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Budget funding cuts scissors

National funding levels for education across Scotland are insufficient to meet the increased challenges facing schools as a result of the impact of the Covid-19 pandemic and the cost of living crisis, members of NASUWT-The Teachers’ Union have argued today.

The residual impacts of the pandemic on pupils’ learning, development, behaviour and mental health have been compounded by the cost of living crisis, leaving schools being expected to do much more to meet pupils’ needs without a corresponding increase in funding or resources to match.
With cuts to teaching numbers being mooted by some local councils, the Union has warned that the pressures on schools are likely to intensify without additional investment.
The Union has put forward a motion to STUC Congress in Dundee today calling for an increase in funding levels for education and an open and transparent national conversation around the ability to reform local council taxes and the use of new wealth taxes to generate additional money for education.
Dr Patrick Roach, NASUWT General Secretary, said:
“The challenges and expectations facing schools have changed rapidly, not least due to the impact of the pandemic and the cost of living crisis. However, funding and resourcing has failed to keep up, leaving schools struggling to meet the increased needs of pupils.
“Children are being let down by the failure to properly fund education and post-pandemic recovery strategy.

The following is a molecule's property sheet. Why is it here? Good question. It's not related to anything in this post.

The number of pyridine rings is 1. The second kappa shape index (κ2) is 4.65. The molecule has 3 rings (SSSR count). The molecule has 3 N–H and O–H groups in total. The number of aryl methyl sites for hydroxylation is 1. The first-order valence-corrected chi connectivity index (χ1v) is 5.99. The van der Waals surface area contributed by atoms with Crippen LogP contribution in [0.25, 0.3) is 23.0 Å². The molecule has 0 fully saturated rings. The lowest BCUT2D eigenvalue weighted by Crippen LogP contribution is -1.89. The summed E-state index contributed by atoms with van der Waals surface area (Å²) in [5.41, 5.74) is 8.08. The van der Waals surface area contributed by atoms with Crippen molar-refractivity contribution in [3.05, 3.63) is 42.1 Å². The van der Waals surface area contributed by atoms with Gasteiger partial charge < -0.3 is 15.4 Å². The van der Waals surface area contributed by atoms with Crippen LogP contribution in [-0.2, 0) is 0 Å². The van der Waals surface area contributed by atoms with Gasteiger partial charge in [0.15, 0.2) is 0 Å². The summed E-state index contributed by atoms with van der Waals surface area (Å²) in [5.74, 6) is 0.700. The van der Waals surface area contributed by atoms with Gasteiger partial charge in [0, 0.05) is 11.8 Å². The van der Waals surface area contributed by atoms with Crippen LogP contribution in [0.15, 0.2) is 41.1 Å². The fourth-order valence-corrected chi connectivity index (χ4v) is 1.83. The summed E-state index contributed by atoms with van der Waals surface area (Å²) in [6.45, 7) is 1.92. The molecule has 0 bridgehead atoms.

“There can be no justification for threatening the loss of jobs whilst education and vital support for children, young people and families are at breaking point.”
Mike Corbett, NASUWT National Official Scotland, said:
“Children only get once chance at an education and if we want every child to be taught by the best qualified and most highly skilled and motivated teaching workforce, this takes investment.

“We currently see teaching jobs being threatened in Glasgow as a result of a funding shortfall. Fewer teachers are bad for children’s education and cutting teacher numbers will only make an already difficult situation in schools even worse.
“We need to work collectively to consider how our schools are being funded and come up with solutions to better ensure our education system has the funding and resources needed to meet the ongoing challenges being faced in classrooms up and down the country.”


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